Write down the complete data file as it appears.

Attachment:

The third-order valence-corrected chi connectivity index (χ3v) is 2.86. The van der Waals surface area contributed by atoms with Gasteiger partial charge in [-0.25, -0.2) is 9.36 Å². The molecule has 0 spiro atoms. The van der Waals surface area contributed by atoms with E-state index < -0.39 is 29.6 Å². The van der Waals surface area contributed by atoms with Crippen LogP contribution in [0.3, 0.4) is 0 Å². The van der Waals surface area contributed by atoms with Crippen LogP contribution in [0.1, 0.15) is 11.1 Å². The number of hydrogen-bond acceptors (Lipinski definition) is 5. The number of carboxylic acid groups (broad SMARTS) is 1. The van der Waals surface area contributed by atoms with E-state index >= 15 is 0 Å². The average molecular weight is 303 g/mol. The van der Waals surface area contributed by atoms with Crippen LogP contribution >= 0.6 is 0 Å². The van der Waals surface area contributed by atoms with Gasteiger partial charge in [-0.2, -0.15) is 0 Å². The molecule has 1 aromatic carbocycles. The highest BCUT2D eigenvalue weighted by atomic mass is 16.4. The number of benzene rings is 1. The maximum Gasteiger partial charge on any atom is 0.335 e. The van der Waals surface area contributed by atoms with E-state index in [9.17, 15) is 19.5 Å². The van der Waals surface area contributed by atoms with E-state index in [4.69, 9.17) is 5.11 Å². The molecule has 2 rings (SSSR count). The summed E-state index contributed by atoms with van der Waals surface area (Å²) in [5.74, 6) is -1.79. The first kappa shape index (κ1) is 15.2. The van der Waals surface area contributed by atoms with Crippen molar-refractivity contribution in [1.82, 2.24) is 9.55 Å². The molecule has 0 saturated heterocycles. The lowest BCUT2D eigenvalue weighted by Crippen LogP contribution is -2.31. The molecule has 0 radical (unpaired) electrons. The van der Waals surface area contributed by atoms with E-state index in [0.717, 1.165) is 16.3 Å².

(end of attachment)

The third-order valence-corrected chi connectivity index (χ3v) is 2.86. The van der Waals surface area contributed by atoms with Gasteiger partial charge in [-0.25, -0.2) is 9.36 Å². The molecule has 0 spiro atoms. The van der Waals surface area contributed by atoms with E-state index < -0.39 is 29.6 Å². The van der Waals surface area contributed by atoms with Crippen LogP contribution in [0.3, 0.4) is 0 Å². The van der Waals surface area contributed by atoms with Crippen LogP contribution in [0.1, 0.15) is 11.1 Å². The number of hydrogen-bond acceptors (Lipinski definition) is 5. The number of carboxylic acid groups (broad SMARTS) is 1. The van der Waals surface area contributed by atoms with E-state index >= 15 is 0 Å². The average molecular weight is 303 g/mol. The van der Waals surface area contributed by atoms with Crippen LogP contribution >= 0.6 is 0 Å². The van der Waals surface area contributed by atoms with Gasteiger partial charge in [-0.2, -0.15) is 0 Å². The molecule has 1 aromatic carbocycles. The highest BCUT2D eigenvalue weighted by atomic mass is 16.4. The number of benzene rings is 1. The maximum Gasteiger partial charge on any atom is 0.335 e. The van der Waals surface area contributed by atoms with E-state index in [9.17, 15) is 19.5 Å². The van der Waals surface area contributed by atoms with E-state index in [4.69, 9.17) is 5.11 Å². The molecule has 2 rings (SSSR count). The summed E-state index contributed by atoms with van der Waals surface area (Å²) in [5.74, 6) is -1.79. The first kappa shape index (κ1) is 15.2. The van der Waals surface area contributed by atoms with Crippen molar-refractivity contribution in [1.82, 2.24) is 9.55 Å². The molecule has 0 saturated heterocycles. The lowest BCUT2D eigenvalue weighted by Crippen LogP contribution is -2.31. The molecule has 0 radical (unpaired) electrons. The van der Waals surface area contributed by atoms with E-state index in [0.717, 1.165) is 16.3 Å².